9 Money Facts About Thanksgiving You Probably Didn’t Know

Thanksgiving Dinner

You’ve come to the right place if you’ve ever wondered how much it would cost to enter a huge balloon in Macy’s Thanksgiving Day parade.

Thanksgiving is a moment to express gratitude and to eat. And also to read strange financial Thanksgiving facts.

It’s up to you how you decide to consume these facts. Do you want to make yourself hungry by using them? Or would you prefer to read them after eating to help with digestion?

Alternatively, you could attempt to read the remaining five facts after the meal but fall asleep before you can finish. We strongly advise against reading them at the dinner table. That is impolite. Unless it prevents you from clashing with that one cousin. The one, you know.

So without further ado, here are the answers to your most pressing Thanksgiving facts.

1. How much is spent on turkey

Even though the turkeys have committed terrible crimes, the President pardons one every year at the White House. 227,660,000 American turkeys didn’t have the same luck in 2019, though. Minnesota was the state that slaughtered the most turkeys, sending more than 42 million gobblers to be consumed.

Last November, that turkey was selling for 89 cents per pound; given that it weighs on average 32 pounds when killed, that amounts to about $6,483,756,800 in wholesale price.

Although those numbers may seem large, they are nothing compared to the number of chickens that are killed annually in the United States. In 2019, more than 9 billion chickens were butchered.

Actually, it makes sense. You must eat your turkey for Thanksgiving. It’s a tradition. But we all agree that chicken is preferable. It’s tastier and moister. There are only two justifications for eating turkey: either it’s Thanksgiving or you don’t feel deserving of chicken.

Feel free to express your disagreement in the comments. Oh, there’s no space for comments? Whoops!

2. Day with the most home fires in America

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Here is a tip: It is a public holiday. You interpreted that right: It’s Christmas!

Just kidding! Thanksgiving Day. And no, not the Thanksgiving holiday noted in Canada on the second Monday in October, which is unlikely to have much of an impact on fires in the United States.

On Thanksgiving, there are more than three times as many home-cooking fires, according to the National Fire Protection Association (NFPA). Turkey fryers, which the NFPA strongly advises against, may be one of the culprits. According to the Consumer Product Safety Commission, “turkey fryer fires” were blamed for more than $8 million in damages between 2002 and 2014. Try saying that five times quickly now!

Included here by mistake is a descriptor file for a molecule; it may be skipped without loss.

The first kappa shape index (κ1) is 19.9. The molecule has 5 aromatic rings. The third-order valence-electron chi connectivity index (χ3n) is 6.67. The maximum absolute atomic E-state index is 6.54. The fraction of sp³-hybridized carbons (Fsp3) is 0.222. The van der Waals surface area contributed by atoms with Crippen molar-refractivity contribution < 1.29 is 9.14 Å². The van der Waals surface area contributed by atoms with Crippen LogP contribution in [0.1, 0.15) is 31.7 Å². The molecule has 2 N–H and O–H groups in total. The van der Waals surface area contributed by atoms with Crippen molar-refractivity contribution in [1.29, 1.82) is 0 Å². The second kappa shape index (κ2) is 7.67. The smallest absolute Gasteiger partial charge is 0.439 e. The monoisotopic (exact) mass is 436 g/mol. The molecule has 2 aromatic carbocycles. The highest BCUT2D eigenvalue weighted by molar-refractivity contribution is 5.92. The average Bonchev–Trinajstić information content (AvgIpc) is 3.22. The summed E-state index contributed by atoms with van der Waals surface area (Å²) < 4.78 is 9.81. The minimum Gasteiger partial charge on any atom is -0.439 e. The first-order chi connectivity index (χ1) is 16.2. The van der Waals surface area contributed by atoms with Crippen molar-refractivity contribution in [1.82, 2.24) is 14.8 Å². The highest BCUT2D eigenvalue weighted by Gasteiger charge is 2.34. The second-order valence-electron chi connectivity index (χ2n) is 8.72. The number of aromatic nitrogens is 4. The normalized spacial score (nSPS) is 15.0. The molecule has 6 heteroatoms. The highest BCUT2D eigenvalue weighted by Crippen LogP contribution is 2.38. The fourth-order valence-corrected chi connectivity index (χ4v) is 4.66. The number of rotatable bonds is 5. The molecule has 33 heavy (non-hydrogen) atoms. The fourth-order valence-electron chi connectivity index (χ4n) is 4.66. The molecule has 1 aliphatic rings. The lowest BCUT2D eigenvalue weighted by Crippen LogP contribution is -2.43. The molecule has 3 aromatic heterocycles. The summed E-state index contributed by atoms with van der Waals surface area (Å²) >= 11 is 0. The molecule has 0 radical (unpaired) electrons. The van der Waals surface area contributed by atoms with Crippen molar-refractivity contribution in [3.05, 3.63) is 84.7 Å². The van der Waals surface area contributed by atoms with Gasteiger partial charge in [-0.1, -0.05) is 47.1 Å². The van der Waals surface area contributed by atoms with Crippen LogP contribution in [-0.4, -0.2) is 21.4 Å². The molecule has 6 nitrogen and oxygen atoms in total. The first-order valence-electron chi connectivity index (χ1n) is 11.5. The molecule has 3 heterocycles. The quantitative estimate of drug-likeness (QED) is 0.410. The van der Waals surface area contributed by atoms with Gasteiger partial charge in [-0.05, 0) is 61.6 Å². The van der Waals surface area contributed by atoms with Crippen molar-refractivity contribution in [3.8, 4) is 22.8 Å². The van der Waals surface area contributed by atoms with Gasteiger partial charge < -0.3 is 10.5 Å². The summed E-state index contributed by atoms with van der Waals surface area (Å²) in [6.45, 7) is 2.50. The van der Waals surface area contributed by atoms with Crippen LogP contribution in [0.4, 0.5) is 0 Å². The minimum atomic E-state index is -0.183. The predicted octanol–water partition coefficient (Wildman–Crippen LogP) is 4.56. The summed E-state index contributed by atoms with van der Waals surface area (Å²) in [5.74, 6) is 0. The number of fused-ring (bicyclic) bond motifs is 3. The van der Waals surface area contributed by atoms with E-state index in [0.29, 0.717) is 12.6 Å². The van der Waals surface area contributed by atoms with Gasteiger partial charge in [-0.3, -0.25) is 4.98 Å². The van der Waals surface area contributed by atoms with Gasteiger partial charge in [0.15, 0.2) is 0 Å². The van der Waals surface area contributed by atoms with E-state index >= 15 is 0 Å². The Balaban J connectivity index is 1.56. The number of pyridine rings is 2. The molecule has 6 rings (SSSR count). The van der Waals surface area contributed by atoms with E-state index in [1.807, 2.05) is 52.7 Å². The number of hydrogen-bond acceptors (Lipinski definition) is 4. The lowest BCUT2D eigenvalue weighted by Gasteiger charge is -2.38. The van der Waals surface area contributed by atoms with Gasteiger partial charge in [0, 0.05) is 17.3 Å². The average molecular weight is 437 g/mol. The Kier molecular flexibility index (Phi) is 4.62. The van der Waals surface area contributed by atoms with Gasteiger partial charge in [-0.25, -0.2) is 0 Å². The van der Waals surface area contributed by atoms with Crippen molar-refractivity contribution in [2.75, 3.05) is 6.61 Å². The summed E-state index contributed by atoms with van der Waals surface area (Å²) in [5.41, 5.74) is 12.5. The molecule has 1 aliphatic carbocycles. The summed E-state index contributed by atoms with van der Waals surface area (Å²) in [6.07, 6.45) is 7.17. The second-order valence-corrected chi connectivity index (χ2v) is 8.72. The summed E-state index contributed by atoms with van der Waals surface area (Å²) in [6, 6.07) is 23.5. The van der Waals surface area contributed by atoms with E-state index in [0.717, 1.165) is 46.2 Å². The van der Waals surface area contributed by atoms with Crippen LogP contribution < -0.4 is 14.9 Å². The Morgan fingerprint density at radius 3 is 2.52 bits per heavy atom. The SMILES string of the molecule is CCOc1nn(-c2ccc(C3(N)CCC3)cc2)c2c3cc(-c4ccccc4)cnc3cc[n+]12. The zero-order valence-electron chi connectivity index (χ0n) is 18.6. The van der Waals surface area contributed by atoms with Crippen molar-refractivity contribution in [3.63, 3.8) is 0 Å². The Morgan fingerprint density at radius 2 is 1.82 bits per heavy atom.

3. How much people spend on Thanksgiving dinner

Given the numerous other holiday-related expenses that crop up one after another, many people find it difficult to afford a generous Thanksgiving meal. But just in case you’re reading this on a machine made of solid gold with a magnificent diamond screen, you should be aware that there are incredibly expensive options for the picky gazillionaire.

Thanksgiving dinners at the Old Homestead Steakhouse in New York City cost about as much as a high-end luxury vehicle. The 2019 menu was $181,000 in price. There was more than just food included in the 12-person meal. Super Bowl tickets, a romantic cruise for two, and two new iPhones were among the extras.

The food broke the bank as well, even though theoretically they could have added enough perks to reach $181,000 while serving cold turkey sandwiches. Other expensive items included seafood stuffing mixed with champagne, candied sweet potatoes with imported Spanish bacon, and turkey gravy infused with a $3,650 bottle of Louis XIII cognac.

Does any of it really taste good enough to justify the cost? That’s almost certainly not the point, though, is it?

4. Cost of a Macy’s Thanksgiving Day Parade balloon

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The first Macy’s Thanksgiving Day Parade was held in 1924, but it wasn’t broadcast on television because it wouldn’t be created for another three years. This year, everyone who wishes to watch will have to do so from the comfort of their own homes due to COVID.

Have you ever watched Macy’s Thanksgiving Day Parade and wished you could see yourself as a balloon floating over New York City? No? We certainly haven’t, to be honest. But because we assumed you would be interested in knowing, we looked up the cost for your benefit.